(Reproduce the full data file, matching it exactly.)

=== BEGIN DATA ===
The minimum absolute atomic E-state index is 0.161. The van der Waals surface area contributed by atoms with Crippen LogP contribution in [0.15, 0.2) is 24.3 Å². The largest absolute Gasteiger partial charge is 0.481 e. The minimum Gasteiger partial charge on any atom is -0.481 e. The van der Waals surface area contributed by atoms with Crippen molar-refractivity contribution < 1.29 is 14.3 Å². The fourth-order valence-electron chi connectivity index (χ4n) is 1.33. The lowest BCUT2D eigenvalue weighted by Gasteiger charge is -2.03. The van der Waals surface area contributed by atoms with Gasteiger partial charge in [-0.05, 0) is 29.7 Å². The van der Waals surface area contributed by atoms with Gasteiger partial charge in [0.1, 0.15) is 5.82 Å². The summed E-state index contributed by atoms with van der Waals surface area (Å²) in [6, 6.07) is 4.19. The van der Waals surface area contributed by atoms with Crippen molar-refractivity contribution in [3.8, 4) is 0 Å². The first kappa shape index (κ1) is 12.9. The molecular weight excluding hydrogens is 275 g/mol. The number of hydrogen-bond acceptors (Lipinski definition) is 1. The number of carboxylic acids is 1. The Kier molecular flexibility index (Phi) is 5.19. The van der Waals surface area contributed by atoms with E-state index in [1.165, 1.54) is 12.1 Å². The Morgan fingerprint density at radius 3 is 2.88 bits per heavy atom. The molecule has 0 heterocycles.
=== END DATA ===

The minimum absolute atomic E-state index is 0.161. The van der Waals surface area contributed by atoms with Crippen LogP contribution in [0.15, 0.2) is 24.3 Å². The largest absolute Gasteiger partial charge is 0.481 e. The minimum Gasteiger partial charge on any atom is -0.481 e. The van der Waals surface area contributed by atoms with Crippen molar-refractivity contribution < 1.29 is 14.3 Å². The fourth-order valence-electron chi connectivity index (χ4n) is 1.33. The lowest BCUT2D eigenvalue weighted by Gasteiger charge is -2.03. The van der Waals surface area contributed by atoms with Gasteiger partial charge in [-0.05, 0) is 29.7 Å². The van der Waals surface area contributed by atoms with Gasteiger partial charge in [0.1, 0.15) is 5.82 Å². The summed E-state index contributed by atoms with van der Waals surface area (Å²) in [6, 6.07) is 4.19. The van der Waals surface area contributed by atoms with Crippen molar-refractivity contribution in [3.8, 4) is 0 Å². The first kappa shape index (κ1) is 12.9. The molecular weight excluding hydrogens is 275 g/mol. The number of hydrogen-bond acceptors (Lipinski definition) is 1. The number of carboxylic acids is 1. The Kier molecular flexibility index (Phi) is 5.19. The van der Waals surface area contributed by atoms with E-state index in [1.165, 1.54) is 12.1 Å². The Morgan fingerprint density at radius 3 is 2.88 bits per heavy atom. The molecule has 0 heterocycles.